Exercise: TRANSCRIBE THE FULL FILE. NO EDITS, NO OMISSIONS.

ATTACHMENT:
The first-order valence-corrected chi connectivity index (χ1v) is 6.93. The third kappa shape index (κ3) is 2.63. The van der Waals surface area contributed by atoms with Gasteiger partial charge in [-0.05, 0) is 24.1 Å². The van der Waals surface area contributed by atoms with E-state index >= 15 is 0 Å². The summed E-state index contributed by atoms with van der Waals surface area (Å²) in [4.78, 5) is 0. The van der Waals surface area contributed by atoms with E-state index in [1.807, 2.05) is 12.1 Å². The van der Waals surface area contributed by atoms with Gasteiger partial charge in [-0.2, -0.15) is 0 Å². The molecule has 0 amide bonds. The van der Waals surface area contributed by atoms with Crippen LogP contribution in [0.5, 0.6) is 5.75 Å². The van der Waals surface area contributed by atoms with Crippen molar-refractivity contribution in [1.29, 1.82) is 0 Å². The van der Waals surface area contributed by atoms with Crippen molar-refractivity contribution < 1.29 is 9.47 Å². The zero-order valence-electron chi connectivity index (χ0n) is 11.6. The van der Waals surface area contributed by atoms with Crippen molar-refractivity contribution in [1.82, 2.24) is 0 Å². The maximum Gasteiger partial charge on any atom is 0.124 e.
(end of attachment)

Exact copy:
The first-order valence-corrected chi connectivity index (χ1v) is 6.93. The third kappa shape index (κ3) is 2.63. The van der Waals surface area contributed by atoms with Gasteiger partial charge in [-0.05, 0) is 24.1 Å². The van der Waals surface area contributed by atoms with E-state index >= 15 is 0 Å². The summed E-state index contributed by atoms with van der Waals surface area (Å²) in [4.78, 5) is 0. The van der Waals surface area contributed by atoms with E-state index in [1.807, 2.05) is 12.1 Å². The van der Waals surface area contributed by atoms with Gasteiger partial charge in [-0.2, -0.15) is 0 Å². The molecule has 0 amide bonds. The van der Waals surface area contributed by atoms with Crippen LogP contribution in [0.5, 0.6) is 5.75 Å². The van der Waals surface area contributed by atoms with Crippen molar-refractivity contribution in [1.29, 1.82) is 0 Å². The van der Waals surface area contributed by atoms with Crippen molar-refractivity contribution < 1.29 is 9.47 Å². The zero-order valence-electron chi connectivity index (χ0n) is 11.6. The van der Waals surface area contributed by atoms with Crippen molar-refractivity contribution in [1.82, 2.24) is 0 Å². The maximum Gasteiger partial charge on any atom is 0.124 e.